Three new proposed OSD terms
prabhaka at apple.com
Fri Mar 4 18:43:35 UTC 2005
On Mar 4, 2005, at 5:16 AM, Evan Prodromou wrote:
> On Fri, 2005-04-03 at 05:38 -0500, Robin 'Roblimo' Miller wrote:
>> After monitoring this list for 3+ years I see two main reasons for
>> license applications:
> 1) Our lawyers need to justify their existence.
> 2) We want have all those open source developers work for us free but
> still maintain control over the software, so we're going to float a
> license proposal that looks like open source but really isn't, and
> hope y'all don't notice what we're trying to pull, heh, heh, heh.
> I think you missed the third big reason: branding. Many of the big
> companies that have Open Sourced works in the last few years have done
> so for the good publicity involved. Having a house-brand license helps
> with that quite a bit.
In a slightly less cynical vein, I think there is a fourth category of
license submissions worth considering. That is licenses that are in
"existing use", and not controlled a single entity capable of
relicensing it under an already approved licenses. These are either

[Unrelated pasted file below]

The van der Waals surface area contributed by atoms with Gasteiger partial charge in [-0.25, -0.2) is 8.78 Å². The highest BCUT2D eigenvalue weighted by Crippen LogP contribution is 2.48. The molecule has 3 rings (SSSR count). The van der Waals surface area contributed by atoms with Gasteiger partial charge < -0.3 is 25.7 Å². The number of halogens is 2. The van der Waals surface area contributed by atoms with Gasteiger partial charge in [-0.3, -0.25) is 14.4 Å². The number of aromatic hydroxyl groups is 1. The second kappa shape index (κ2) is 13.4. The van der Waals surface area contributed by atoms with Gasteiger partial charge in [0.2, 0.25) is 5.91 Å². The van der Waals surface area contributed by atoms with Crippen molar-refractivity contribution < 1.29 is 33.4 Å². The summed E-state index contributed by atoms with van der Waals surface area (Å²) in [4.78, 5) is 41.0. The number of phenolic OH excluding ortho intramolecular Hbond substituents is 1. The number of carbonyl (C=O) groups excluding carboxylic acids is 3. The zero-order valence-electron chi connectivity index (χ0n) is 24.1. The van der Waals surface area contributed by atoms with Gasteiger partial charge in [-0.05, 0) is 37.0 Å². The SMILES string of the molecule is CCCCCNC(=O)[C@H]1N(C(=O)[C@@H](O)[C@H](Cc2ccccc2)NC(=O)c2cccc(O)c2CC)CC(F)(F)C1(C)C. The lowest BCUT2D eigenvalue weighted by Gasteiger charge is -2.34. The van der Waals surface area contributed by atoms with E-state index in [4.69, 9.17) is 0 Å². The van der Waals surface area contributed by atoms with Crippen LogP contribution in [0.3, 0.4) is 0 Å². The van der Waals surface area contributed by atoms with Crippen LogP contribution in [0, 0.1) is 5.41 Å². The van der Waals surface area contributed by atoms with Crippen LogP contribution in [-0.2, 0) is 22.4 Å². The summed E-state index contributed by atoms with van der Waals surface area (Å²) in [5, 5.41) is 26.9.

legacy licenses (like OpenSSH), or consortiums (like some the edu stuff
I'd seen float around).
I'm not happy about these situations, but I sympathize with them: they
may want to change, but they are organizationally incapable of it. If
their license really meets the OSD, I think they need and deserve
certification -- even if only on some 'deprecated' list. We need to
remember that OSD certification carries a certain (justified)
connotation of "reasonable member of the open source community" from a
-user- perspective. Just because we want to streamline things from a
*licensor* perspective (as important as that is) doesn't negate the
obligation to fairly brand things for users.
If we conflate "reasonable for consumers to use" with "reasonable for
licensors to consider", we risk unfairly tarnishing some deserving
-- Ernie P.
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